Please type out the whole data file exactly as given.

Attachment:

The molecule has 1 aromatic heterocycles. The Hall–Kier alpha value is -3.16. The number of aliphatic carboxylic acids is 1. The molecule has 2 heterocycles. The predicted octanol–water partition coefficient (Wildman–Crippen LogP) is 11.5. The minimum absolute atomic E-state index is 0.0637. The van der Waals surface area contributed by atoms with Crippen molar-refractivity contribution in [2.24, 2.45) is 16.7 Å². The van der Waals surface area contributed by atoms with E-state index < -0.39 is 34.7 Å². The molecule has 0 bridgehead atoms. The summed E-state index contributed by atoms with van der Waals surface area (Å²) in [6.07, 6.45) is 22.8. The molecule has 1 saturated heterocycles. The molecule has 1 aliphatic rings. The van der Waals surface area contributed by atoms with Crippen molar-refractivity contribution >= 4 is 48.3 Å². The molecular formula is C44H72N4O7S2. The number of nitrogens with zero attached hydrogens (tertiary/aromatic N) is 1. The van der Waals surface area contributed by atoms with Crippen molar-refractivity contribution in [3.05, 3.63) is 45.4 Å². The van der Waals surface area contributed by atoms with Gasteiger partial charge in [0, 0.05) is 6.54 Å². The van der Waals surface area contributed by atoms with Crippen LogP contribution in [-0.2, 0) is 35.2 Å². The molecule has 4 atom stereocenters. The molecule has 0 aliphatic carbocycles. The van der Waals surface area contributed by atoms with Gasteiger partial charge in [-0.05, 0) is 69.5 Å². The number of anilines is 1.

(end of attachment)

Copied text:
The molecule has 1 aromatic heterocycles. The Hall–Kier alpha value is -3.16. The number of aliphatic carboxylic acids is 1. The molecule has 2 heterocycles. The predicted octanol–water partition coefficient (Wildman–Crippen LogP) is 11.5. The minimum absolute atomic E-state index is 0.0637. The van der Waals surface area contributed by atoms with Crippen molar-refractivity contribution in [2.24, 2.45) is 16.7 Å². The van der Waals surface area contributed by atoms with E-state index < -0.39 is 34.7 Å². The molecule has 0 bridgehead atoms. The summed E-state index contributed by atoms with van der Waals surface area (Å²) in [6.07, 6.45) is 22.8. The molecule has 1 saturated heterocycles. The molecule has 1 aliphatic rings. The van der Waals surface area contributed by atoms with Crippen molar-refractivity contribution >= 4 is 48.3 Å². The molecular formula is C44H72N4O7S2. The number of nitrogens with zero attached hydrogens (tertiary/aromatic N) is 1. The van der Waals surface area contributed by atoms with Crippen molar-refractivity contribution in [3.05, 3.63) is 45.4 Å². The van der Waals surface area contributed by atoms with Gasteiger partial charge in [0, 0.05) is 6.54 Å². The van der Waals surface area contributed by atoms with Crippen LogP contribution in [-0.2, 0) is 35.2 Å². The molecule has 4 atom stereocenters. The molecule has 0 aliphatic carbocycles. The van der Waals surface area contributed by atoms with Gasteiger partial charge in [-0.05, 0) is 69.5 Å². The number of anilines is 1.